Better pay and education are helping women to become a more powerful economic force. That’s a good thing. In fact, in 2013, younger women were 7% more likely to have a bachelor’s degree than similarly aged men. The number of women-owned firms grew by 50% between 1997 and 2011. And though the average working woman’s salary is only 84% that of a working man, the next generation is catching up: Among young workers, women’s hourly earnings are approaching parity at 93% of men’s.
In light of this growing clout, Pershing, a BNY Mellon company, recently conducted a survey of female investors to learn more about how women are engaging with the financial industry. With better pay and more income to invest, women are increasingly interested in the best investment practices and financial advice.
Kim Dellarocca, a managing director at Pershing, noted that 35% of women who don’t use financial advisors don’t trust advisors to look out for them. “While trust has to be earned over time, advisors can start earning that trust by listening to women and their unique goals and taking the time to plan for those goals, as opposed to setting women up with a ‘one size fits all’ strategy,” she says. “The good news is that the women we surveyed who do use advisors expressed almost 100% trust in their advisor.”
Still, even though some financial services companies have increased their efforts to reach women, the industry continues to fall short of meeting their unique needs, according to the survey. Here are six factors that have a fundamental impact on women’s financial health, along with some advice on what women can do to address their specific concerns.
Women who live to age 65—retirement age—are expected to live an average of 2.3 years longer than men who reach the same age. Plainly, this means women need more savings to sustain their retirement.
Though the wage gap is closing, a lifetime of depressed wages means that women will earn about two-thirds what men will. If the pay difference continues to close at a slow pace, working women will not earn as much as working men until 2058.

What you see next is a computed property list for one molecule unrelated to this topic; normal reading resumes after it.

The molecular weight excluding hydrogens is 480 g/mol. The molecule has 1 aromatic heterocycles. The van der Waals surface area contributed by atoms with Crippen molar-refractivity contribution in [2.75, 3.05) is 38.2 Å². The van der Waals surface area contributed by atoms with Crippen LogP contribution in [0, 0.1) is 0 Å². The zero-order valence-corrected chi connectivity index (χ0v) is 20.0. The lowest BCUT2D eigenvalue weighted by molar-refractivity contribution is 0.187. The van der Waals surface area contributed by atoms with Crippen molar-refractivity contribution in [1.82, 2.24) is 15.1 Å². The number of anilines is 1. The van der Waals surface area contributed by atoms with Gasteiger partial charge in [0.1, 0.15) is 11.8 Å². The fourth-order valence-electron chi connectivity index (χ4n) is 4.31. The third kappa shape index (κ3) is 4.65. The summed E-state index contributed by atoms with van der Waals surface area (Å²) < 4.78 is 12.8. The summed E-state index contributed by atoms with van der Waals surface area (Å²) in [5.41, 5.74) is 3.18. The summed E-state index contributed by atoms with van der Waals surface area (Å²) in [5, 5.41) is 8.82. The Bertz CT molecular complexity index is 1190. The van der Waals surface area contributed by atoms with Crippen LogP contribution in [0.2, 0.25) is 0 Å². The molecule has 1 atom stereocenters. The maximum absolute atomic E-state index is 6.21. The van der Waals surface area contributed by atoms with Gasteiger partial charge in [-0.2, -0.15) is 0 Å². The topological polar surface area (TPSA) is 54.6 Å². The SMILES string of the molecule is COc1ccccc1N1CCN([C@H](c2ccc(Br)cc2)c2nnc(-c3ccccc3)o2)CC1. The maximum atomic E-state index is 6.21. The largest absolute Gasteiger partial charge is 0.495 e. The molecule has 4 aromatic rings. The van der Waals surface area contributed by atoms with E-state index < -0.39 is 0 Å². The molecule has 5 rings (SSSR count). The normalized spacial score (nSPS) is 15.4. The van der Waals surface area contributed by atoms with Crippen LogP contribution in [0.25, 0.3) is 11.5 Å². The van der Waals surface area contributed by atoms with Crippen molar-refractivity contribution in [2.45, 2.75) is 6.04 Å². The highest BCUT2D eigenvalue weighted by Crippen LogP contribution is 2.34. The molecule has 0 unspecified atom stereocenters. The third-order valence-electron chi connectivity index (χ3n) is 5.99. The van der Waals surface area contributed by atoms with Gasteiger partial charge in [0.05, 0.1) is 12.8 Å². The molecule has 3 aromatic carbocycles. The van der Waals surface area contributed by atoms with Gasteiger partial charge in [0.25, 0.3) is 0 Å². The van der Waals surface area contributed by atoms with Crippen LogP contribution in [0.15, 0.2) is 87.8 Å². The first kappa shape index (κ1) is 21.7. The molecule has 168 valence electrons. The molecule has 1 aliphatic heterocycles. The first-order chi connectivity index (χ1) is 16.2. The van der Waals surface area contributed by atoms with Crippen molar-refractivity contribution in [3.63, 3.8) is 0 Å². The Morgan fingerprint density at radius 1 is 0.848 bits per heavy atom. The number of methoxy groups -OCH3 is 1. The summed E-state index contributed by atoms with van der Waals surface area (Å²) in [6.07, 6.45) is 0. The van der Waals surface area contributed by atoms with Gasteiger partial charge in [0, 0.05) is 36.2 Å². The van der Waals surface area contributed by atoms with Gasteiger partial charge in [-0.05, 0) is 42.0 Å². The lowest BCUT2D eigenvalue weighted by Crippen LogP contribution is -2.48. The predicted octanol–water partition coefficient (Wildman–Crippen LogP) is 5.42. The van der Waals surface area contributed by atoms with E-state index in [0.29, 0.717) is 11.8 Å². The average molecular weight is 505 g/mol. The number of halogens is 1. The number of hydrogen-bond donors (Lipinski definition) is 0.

Family planning sometimes requires that women put their careers on hold, which depresses their income. Further, women are more likely than men to take time to take care of aging parents or others, spending about 12 fewer years in the paid workforce.
Over the last few decades, on average, women’s (aged 51-56) retirement-account savings are worth about $50,000 less than men’s, leaving women with less to spend for the longer time they spend in retirement.
One reason, Dellarocca notes, may be that women tend to put their needs second. “Our studies show women have a high propensity to put their wellbeing after others,” she says. “Because women like to invest with purpose we find that creating ‘buckets’ to save in can be a very useful exercise for women.”
Creating different accounts—college savings, healthcare, housing, fun, flexibility—and saving within these buckets tends to fit nicely with the way women think and their desire to align their wealth management strategy with their life, she says.
There is a greater chance that women will be financially impacted because of a chronic or terminal illness. On top of that, women pay more in average annual health costs than men, making it more likely they will need to tap into resources meant for retirement.
Over the last four decades, growing economic opportunities for women strongly correlate with a decline in marriage rates, and many wealthy women are choosing to forego marriage entirely. Still, because of public and private incentives around income taxes, Social Security, IRAs, and more, single women—particularly higher-earning women—could lose over a million dollars in their lifetime compared to married women.
Further, 80% percent of women will be single in their final years, and will face a higher tax rate because of it. Older men (75%) are much more likely to be married than older women (45%), but married women are more likely to outlive their spouse: There are over four times as many widows (8.5 million) as widowers (2.1 million). Setting aside the heartbreak of losing one’s partner, widows must prepare to make financial decisions that have long been made jointly.
Surviving spouses face a particularly difficult challenge in planning for the future of their estate, says Dellarocca. True, the transfer of assets to a surviving spouse is fairly straightforward; and when the second spouse passes, the assets will often pass to children, grandchildren, other relatives, and charitable causes.
But Dellarocca says this process involves more in-depth estate planning, knowledge of estate and inheritance taxes, as well as possible trusts, charitable donations, and more.
Adding to the challenge is the fact that women tend to be too conservative in the way they manage risk, a trend that accelerated after the 2008 financial crisis.
But viewing risk simply as a question of losing money or not, warns Dellarocca, ignores the complex reality of securing savings that are both sufficient and liquid.
“Developing strategies to manage risk, not fear it, is something else women can do to prepare for a secure retirement,” states Dellarocca.
Learn more about how BNY Mellon has been calling greater attention to the needs of women investors here.
This Sponsor Content Bulletin was not written or created by Quartz’s editorial team. This article was written by Quartz’s marketing staff and sponsored by BNY Mellon. The views expressed in this material are not those of BNY Mellon or any of its subsidiaries or affiliates, including Pershing LLC, member FINRA, NYSE, SIPC. This material is intended for general information and reference purposes only and is not intended to provide or be construed as legal, tax, accounting, investment, financial or other professional advice on any matter.